The Burning Man Phenomenon

How ever you may have heard of Burning Man referred to, there is no fair way to fully describe the phenomenon of Burning Man—the event—until you have gone and experienced it for yourself. Every year at the end of August, Black Rock City manifests for a week in the Black Rock Desert of Nevada. It is both a festival and a temporary city that is unlike any other. Burning Man is a deeply personal and simultaneously collective experience.

In 1986 Burning Man started in San Francisco as a small gathering on Baker Beach. By the mid 1990’s, it evolved into a temporary city of 9000 (in the middle of the Black Rock Desert) found via GPS coordinates. As of August 2012, Black Rock City had become a minor metropolis of 50,000 +. BRC is a fully functioning city, yet utterly temporary and free from many of the constraints of modern life. Art is everywhere; advertising and product placement are not. Nothing can be bought or sold (save for ice). Clothing is optional. Gifting, radical self-reliance and “Leave No Trace” are central tenants. Spontaneous expressions of joy are paramount.

Black Rock City is an amazing urban, social and cultural experiment largely because it is temporary, exists for a finite amount of time every year, requires thousands of volunteer hours, millions of dollars, and goes away without a trace. Burning Man continues to permeate modern cultural mythology, conversation, Facebook photos, and blog sites long after the dust settles first Saturday in September and the Man burns.

The Black Rock Desert is one of the harshest environments on earth (high desert, on a dried up alkaline lake bed). The environment is brutal, hot, dusty and dry. Nighttime temperatures drop dramatically. Dust storms create white out conditions. The environment requires vigilance and perseverance. The removal from an urbanized environment to one that is remote, uninhabited, and simply beautiful is part of what makes BRC the festival of festivals, and such an interesting urban experiment. It is a highly orchestrated, carefully planned, but totally unconstrained event. BRC is also amazing because it is temporary, the natural beauty and quality of light are dramatic, the location is far from civilization, and the experience at large is a complete sensory overload.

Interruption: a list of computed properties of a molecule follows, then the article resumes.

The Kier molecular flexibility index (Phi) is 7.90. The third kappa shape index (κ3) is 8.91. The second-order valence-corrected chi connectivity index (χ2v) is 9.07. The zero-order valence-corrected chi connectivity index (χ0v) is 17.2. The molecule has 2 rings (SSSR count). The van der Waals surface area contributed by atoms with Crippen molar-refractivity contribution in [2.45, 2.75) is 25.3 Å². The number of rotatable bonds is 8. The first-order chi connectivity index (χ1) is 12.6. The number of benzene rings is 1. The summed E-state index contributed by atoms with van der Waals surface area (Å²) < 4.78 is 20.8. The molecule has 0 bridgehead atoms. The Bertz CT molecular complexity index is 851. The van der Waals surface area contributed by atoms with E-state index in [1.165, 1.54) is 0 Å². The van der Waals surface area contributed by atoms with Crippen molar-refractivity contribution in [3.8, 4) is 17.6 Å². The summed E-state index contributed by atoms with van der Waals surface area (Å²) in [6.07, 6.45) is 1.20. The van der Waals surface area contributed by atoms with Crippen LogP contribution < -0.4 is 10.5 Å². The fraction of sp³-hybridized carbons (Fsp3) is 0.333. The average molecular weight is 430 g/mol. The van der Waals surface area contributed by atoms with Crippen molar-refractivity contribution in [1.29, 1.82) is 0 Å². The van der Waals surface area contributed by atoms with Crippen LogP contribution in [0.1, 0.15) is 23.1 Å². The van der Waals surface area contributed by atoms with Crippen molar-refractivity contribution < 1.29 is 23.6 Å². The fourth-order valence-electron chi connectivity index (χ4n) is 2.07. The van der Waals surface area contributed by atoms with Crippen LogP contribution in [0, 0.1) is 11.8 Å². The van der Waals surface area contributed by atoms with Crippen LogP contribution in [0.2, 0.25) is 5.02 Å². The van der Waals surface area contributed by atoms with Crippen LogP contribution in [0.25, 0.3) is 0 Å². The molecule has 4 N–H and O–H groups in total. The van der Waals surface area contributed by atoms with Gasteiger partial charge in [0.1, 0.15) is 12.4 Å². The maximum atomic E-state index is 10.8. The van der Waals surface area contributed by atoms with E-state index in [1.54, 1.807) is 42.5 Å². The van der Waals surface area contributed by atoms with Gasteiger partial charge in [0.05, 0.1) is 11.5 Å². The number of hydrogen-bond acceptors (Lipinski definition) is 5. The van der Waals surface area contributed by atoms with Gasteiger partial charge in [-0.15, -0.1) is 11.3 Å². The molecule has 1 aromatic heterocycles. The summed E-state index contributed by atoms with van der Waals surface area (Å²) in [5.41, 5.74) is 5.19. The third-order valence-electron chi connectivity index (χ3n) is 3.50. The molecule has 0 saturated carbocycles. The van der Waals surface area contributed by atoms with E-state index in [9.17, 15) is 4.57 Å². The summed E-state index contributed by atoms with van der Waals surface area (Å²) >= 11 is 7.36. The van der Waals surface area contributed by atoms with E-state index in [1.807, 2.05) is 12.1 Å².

Everything that is BRC, from the people, law enforcement, art, massive sound stages, theme camps, art cars, and other curiosities is from the outside world. Burning Man is partially defined though decomodification within the event, but it is completely dependent upon resources and finances from the outside world.

This is where the paradox arises. BRC would not exist without the outside world. (Insert: discussion about global sustainability). It is a “Leave No Trace” event, but one that is dependent upon external resources that have to be appropriated, transported, consumed and then disposed of “elsewhere.” While “Leave No Trace” is a fundamental principle and environmental stewardship is deeply embedded in Burning Man culture, there is something peculiar and inherently hypocritical about drinking organic coconut water while engaging in the conspicuous consumption of hydrocarbons.

That said…Burning Man is a dramatic display of collective energy, excitement and self-expression. It is a test of self and a challenge to the dominant hegemony of the corporate globalized world. It is a very special event, and I am grateful for the opportunities I have had to experience, participate in, and share in Black Rock City.

Elizabeth Jackson